While cold (about 20 degrees) when we began Saturday morning’s bird walk, it was a pleasant winter morning for birding as there was no wind and good light. The 12 birders on the regular monthly Banshee Reeks Nature Preserve bird walk observed 33 species and a flock of unidentified blackbirds. The highlights of the walk […]
Loudoun Wildlife Conservancy
People and Wildlife Living in Harmony
Since Loudoun Wildlife Conservancy’s foundation in 1995, this region has seen a great transformation. From a largely rural area, Loudoun County has grown and changed to a county that encompasses not only hills, farmland and open areas but also increasing suburban development as the population grows.
Change brings with it a greater responsibility to preserve and protect important elements of what makes this area so attractive – the habitat and the wildlife that live among and beside us. That is the role of Loudoun Wildlife Conservancy.
Marsh WrenPhoto by Laura McGranahan Thirteen people came out for an all-day field trip this past Sunday in Clarke County and close-by Lake Frederick meeting at Snicker’s Gap a little before 9 a.m. and returning there at about 4:40 p.m. While the Gap was thoroughly socked in with heavy fog, the Shenandoah Valley was bright […]
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The five people on the regular monthly (every 2nd Saturday) bird walk at the Banshee Reeks only found 23 species, probably because of the high winds, but did get great views of a posing Hermit Thrush, and heard virtually every call and song that White-throated Sparrows do. We also got good looks at a Fox Sparrow. Hermit […]
Volume 23 Issue 3, Fall 2018 by Anne Owen An area of your yard that naturally collects rainwater, or a natural or man-made swale, offers an interesting opportunity for planting native plants that can tolerate periodic inundation after a rainstorm, as well as drier periods once the water has soaked away. A number of our well-loved “powerhouse” pollinator plants will […]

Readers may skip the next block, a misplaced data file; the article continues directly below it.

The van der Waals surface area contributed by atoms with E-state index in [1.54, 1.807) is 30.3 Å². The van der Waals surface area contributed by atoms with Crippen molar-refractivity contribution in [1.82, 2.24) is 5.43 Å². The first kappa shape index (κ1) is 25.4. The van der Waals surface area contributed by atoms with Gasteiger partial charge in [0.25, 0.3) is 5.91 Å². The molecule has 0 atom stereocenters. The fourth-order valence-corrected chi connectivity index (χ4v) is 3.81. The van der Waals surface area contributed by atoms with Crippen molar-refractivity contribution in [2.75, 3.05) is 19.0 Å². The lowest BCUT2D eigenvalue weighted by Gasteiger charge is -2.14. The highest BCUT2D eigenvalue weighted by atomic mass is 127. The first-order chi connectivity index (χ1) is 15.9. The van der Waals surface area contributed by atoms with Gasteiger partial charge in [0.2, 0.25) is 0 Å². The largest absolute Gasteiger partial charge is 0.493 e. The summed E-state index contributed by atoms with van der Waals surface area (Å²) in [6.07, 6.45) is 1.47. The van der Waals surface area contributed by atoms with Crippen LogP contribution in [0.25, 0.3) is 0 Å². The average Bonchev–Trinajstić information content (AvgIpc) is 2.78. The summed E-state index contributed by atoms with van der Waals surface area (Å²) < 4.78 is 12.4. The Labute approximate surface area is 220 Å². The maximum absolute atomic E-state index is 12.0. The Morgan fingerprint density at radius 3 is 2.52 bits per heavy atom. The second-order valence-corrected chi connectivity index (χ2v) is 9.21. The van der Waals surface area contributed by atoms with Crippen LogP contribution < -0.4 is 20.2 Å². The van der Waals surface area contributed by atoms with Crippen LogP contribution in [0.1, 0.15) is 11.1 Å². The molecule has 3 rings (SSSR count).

Volume 23 Issue 3, Fall 2018 by Bryan Henson Many birding experts worked years to gain their knowledge of bird identification through bird walks, field guides and good luck. Now technology is enabling many more interested people to learn this skillful pastime, accelerate the learning curve and enhance the enjoyment of this endeavor.eBird is the greatest tool you […]
Volume 23 Issue 3, Fall 2018 by Steve Allen It would be a good bet that just about everyone reading this review loves to be out in nature. If you were asked why that is, you might respond that you love fresh air, the sounds of birds singing, or the smell of flowers. But are there deeper physical and […]
Volume 23 Issue 3, Fall 2018 by Sharon Plummer We see them at parks and in our wooded backyards. Just like with the Redskins, people are either fans or enemies or never give them any thought. They bound gracefully across roadways, though unfortunately they don’t always make it across. For some city dwellers, this may be the only wildlife they […]
Volume 23 Issue 3, Fall 2018 by Randy Bowman Randy is a local high school student who enjoys researching nature and sharing his thoughts and observations. Photo by Steve Allen Birds are one of the most dominant classes of organisms on this planet. They can be found on all continents and in all environments. Why […]
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